Friday, 1 August 2014

Day 4

Day 4 contained the beginnings of the students towards developing (and presenting) their own research and ideas. The different 'controversies' now have groups of students thinking about them and developing ideas. These will be finessed over time into short, exciting research proposals. The participants of the school also had an opportunity to present research findings in parallel sessions at the end of the day. The talks were stimulating, well presented and produced some interesting early results. Most notable for me was a study on drought in China and the influence of pre-existing pollution on MCB efforts.

I think I have got to the bottom of the issue around detection that has been kicking around the school. The idea goes like this - the climate system is noisy and slow ramps would not, for at least a decade, show any response that is outside of natural variation. The counter argument (I assumed) was to consider paleoclimates, data assimilation etc to reduce the detection lag. It turns out that the real counter argument is that it doesn't matter than you can't attribute, especially given any response is within the noise. I think this is really interesting and points to issues I have with both stances. The first relies too much on models and overhypes risk, the second (I think) shows an absence of consideration of realpolitik. It may not matter scientifically that attribution is impossible, I suspect it matters politically. I need some more time to unpick this, but that's as good a summary as I can distil at the moment.

Wednesday, 30 July 2014

Day 3

Well, day 3, where do we start? Alan Robock and I were up to bat to talk about outdoor experiments - I am not sure our remit was better fleshed out than that. Controversy was desirable but never really likely given our relative positions - there are things we don't agree on for sure but at our core, for different reasons maybe, are similar values. Actually,  I suspect that is true of most of the school now I think about it.

Anyway, the general consensus was that Alan focused a bit too much on model uncertainty and I focused too much on governance. Others wanted to explore likely experiments (I did approach one) and think about governance once the experiments were detailed. I think that makes sense but it does fill me with unease just to present potential outdoor experiments without some discussion of both environmental and social impact.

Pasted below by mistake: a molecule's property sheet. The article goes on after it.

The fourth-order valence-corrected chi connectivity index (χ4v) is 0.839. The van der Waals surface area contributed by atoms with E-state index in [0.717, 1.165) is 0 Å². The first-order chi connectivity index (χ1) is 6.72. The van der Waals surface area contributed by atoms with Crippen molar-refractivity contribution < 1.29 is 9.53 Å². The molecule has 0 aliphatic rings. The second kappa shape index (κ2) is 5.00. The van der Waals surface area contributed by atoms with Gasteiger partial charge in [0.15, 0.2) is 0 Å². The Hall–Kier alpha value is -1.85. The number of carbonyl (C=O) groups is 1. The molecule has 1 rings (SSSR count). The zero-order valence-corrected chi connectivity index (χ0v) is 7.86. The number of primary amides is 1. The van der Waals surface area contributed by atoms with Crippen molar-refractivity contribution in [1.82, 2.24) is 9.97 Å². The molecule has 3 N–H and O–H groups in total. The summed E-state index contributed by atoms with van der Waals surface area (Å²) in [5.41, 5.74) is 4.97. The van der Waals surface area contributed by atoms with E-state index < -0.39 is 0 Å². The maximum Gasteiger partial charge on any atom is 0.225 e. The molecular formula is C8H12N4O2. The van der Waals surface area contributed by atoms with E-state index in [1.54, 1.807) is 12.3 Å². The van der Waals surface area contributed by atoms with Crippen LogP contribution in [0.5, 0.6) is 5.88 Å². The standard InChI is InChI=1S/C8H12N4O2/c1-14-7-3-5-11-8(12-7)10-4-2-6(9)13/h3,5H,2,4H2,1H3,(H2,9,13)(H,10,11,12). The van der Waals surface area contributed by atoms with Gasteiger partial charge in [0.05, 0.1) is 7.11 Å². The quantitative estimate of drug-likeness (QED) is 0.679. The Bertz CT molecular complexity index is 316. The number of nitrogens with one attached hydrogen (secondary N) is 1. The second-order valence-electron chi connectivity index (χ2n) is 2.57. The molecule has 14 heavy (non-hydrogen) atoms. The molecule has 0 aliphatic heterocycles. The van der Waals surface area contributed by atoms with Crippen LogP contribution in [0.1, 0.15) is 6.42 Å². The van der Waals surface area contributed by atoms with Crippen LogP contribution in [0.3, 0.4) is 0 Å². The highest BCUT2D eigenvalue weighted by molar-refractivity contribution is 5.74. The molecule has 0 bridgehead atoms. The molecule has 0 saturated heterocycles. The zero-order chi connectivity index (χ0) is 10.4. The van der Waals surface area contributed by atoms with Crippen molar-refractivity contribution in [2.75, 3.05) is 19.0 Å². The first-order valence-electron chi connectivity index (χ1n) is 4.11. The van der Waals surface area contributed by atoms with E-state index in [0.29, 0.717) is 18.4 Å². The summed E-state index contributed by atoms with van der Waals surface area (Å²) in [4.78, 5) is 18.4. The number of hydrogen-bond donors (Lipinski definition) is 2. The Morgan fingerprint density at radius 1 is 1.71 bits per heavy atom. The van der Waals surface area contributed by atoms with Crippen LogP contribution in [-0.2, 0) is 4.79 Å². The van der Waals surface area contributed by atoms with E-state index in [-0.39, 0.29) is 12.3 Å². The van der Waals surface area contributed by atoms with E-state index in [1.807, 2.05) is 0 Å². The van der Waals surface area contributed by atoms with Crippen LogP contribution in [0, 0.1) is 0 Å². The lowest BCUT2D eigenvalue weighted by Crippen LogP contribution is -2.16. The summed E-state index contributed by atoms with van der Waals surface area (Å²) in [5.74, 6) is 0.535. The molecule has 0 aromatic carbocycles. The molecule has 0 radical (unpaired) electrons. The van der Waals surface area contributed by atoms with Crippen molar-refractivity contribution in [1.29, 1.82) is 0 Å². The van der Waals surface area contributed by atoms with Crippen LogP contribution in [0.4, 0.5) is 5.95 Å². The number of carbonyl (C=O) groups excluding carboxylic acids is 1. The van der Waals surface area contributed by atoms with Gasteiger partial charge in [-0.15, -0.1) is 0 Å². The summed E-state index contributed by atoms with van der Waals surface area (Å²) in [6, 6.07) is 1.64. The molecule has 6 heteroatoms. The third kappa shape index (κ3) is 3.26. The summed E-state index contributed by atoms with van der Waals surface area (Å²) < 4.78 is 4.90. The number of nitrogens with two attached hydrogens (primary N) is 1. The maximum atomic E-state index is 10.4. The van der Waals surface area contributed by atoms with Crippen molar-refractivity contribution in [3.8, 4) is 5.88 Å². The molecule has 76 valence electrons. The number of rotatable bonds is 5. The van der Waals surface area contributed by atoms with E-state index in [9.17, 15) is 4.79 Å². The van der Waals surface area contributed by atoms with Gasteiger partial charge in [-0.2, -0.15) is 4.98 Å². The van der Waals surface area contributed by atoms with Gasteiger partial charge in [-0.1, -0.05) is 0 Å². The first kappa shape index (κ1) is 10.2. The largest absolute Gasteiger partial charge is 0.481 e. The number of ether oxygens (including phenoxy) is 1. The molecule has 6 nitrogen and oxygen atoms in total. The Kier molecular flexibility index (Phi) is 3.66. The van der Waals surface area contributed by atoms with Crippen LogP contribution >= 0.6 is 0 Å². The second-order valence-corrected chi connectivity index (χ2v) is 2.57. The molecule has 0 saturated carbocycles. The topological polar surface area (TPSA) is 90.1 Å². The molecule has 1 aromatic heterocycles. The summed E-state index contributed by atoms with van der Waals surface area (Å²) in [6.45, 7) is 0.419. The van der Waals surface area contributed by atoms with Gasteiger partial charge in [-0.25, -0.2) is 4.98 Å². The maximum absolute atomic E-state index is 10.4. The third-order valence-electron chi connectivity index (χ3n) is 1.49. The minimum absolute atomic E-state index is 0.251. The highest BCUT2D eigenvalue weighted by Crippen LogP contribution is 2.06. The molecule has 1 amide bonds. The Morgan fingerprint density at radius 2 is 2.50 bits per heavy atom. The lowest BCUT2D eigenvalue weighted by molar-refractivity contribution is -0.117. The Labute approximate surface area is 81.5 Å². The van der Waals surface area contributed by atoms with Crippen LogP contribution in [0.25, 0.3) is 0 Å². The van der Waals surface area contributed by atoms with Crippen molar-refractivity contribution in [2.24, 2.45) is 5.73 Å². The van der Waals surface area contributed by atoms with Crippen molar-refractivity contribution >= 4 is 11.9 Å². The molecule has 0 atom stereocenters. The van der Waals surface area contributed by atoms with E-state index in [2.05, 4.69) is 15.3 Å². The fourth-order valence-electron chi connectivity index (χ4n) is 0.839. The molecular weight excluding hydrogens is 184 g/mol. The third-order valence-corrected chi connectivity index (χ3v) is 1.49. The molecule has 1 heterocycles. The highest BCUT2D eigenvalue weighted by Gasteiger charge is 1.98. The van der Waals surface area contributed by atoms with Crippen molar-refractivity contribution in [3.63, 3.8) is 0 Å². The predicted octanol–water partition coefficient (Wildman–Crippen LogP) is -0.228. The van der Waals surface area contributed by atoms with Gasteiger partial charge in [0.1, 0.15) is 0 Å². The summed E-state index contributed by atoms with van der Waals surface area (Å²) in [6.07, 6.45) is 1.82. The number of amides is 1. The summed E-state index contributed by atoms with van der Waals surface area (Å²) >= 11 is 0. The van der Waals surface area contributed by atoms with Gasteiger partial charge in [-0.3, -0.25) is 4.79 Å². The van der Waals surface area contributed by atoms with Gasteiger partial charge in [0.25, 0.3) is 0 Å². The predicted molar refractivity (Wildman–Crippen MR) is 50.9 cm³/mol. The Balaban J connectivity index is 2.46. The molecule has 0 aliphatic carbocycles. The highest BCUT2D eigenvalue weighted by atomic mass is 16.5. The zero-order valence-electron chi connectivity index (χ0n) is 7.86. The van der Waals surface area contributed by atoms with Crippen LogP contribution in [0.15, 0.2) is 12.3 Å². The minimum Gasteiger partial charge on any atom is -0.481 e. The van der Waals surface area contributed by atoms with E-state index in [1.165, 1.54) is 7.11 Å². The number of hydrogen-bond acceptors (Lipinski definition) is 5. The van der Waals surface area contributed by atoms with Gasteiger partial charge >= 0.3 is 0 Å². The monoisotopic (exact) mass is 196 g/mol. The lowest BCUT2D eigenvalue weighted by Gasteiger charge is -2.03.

One really interesting question posed to me was 'imagine if you had an identical world to manipulate, what experiments would you conduct?'. I was surprised, alarmed and, actually, subsequently relieved that I struggled to answer. The question itself is not hard, 'what do you want to know from experiments?' and I eventually answered, but the construct of the question threw me. Initially I think I felt a little ashamed for not being nimble enough mentally to circumvent the absurdity at the framing but, on reflection, I think it's a function of my change of mindset and one I am comfortable with. The truth is, you cannot decouple impacts on the planet and its people from climate perturbation and, I believe, nor should you. In the end I had to construct a slightly altered framework where the system could be reset without harm (some form of time travel I suppose) where no lasting impacts were felt. The answer I gave is, I think, correct - it is impacts on things you value (water, crops, biodiversity) that need to be at the centre of any investigative effort that would cause a climatological response.

Alan and then David Keith then presented on GeoMIP5 and the hypothetical experimental suite (solicited from a meeting in Harvard) respectively.

On the walk home I wondered about an extension to the trolley problem which I think was derived directly from my unease this morning. What if the current position of the points was somehow your fault (i.e. you had set, or had instructed to be set, the points incorrectly)? Would that make one more likely to intervene in the system, switch the points and reduce, but not eliminate the death toll? (the trolley experiment is described here if you've no idea what I am talking about).


Tuesday, 29 July 2014

Day 2

Back on track with my second post. Today (really today) was a new format. There were two sets of 'adversarial' discussions - David Keith and Ulrich Platt on SRM efficacy and Ted Parsons and Alexander Proelss on Governance. Both were illuminating, neither were particularly adversarial. Alexander did have to argue somewhat out of his comfort zone (a principle I am now familiar with) and I think did a very good jobBetter than me, anyway. In one comedy moment David and Uli tried to engender some difference by blindly answering the question 'what proportion of a 10M budget would you spend on investigating new particles?'...both said 10%.

I found the afternoon session an little useful and a lot less structured. I am not sure what the expected outcomes were, but it appeared a bit scattergun. I like light-touch moderation and Timo provided some excellent, stimulating ideas. Maybe the idea of preparing a research proposal is a bit ambitious given the age of the participants. Echoes of the sandpit process were obvious to me, probably not to anyone else. I suspect from that meeting any proposals would be in the Mentors' graven image, and not by their design either. The use of the word mentor troubles me now, as then, given the stated objectives. I am also not convinced labelling and separating (even by choice) the physical scientists and social scientists is a great idea either. It seems counter to the painful lessons learned over the course of SPICE.

Day 1